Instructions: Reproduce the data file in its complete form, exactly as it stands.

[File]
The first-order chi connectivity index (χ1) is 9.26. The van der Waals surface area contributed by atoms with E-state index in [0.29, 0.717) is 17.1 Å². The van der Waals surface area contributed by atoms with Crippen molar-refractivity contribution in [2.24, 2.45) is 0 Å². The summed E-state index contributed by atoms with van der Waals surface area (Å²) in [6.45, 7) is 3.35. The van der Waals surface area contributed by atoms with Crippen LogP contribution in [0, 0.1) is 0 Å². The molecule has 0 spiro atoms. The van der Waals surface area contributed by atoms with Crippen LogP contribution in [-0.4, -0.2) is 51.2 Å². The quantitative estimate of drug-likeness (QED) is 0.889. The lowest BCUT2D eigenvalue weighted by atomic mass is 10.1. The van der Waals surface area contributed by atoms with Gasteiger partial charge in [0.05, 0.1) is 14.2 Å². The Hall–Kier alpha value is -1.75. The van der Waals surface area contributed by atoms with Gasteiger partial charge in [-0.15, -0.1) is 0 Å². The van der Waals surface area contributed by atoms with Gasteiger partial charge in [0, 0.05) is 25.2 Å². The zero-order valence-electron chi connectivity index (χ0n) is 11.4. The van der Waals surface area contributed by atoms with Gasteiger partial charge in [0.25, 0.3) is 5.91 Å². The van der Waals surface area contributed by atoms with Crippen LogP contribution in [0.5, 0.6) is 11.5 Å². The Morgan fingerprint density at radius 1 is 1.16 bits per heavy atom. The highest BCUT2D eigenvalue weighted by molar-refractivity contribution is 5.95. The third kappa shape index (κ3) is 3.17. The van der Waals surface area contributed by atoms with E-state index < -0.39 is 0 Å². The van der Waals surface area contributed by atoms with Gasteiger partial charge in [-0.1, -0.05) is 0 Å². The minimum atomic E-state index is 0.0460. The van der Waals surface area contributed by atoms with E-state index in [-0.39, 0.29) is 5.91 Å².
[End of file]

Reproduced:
The first-order chi connectivity index (χ1) is 9.26. The van der Waals surface area contributed by atoms with E-state index in [0.29, 0.717) is 17.1 Å². The van der Waals surface area contributed by atoms with Crippen molar-refractivity contribution in [2.24, 2.45) is 0 Å². The summed E-state index contributed by atoms with van der Waals surface area (Å²) in [6.45, 7) is 3.35. The van der Waals surface area contributed by atoms with Crippen LogP contribution in [0, 0.1) is 0 Å². The molecule has 0 spiro atoms. The van der Waals surface area contributed by atoms with Crippen LogP contribution in [-0.4, -0.2) is 51.2 Å². The quantitative estimate of drug-likeness (QED) is 0.889. The lowest BCUT2D eigenvalue weighted by atomic mass is 10.1. The van der Waals surface area contributed by atoms with Gasteiger partial charge in [0.05, 0.1) is 14.2 Å². The Hall–Kier alpha value is -1.75. The van der Waals surface area contributed by atoms with Gasteiger partial charge in [-0.15, -0.1) is 0 Å². The van der Waals surface area contributed by atoms with Gasteiger partial charge in [0, 0.05) is 25.2 Å². The zero-order valence-electron chi connectivity index (χ0n) is 11.4. The van der Waals surface area contributed by atoms with Gasteiger partial charge in [0.25, 0.3) is 5.91 Å². The van der Waals surface area contributed by atoms with Crippen LogP contribution in [0.5, 0.6) is 11.5 Å². The Morgan fingerprint density at radius 1 is 1.16 bits per heavy atom. The highest BCUT2D eigenvalue weighted by molar-refractivity contribution is 5.95. The third kappa shape index (κ3) is 3.17. The van der Waals surface area contributed by atoms with E-state index < -0.39 is 0 Å². The van der Waals surface area contributed by atoms with Gasteiger partial charge in [-0.1, -0.05) is 0 Å². The minimum atomic E-state index is 0.0460. The van der Waals surface area contributed by atoms with E-state index in [-0.39, 0.29) is 5.91 Å².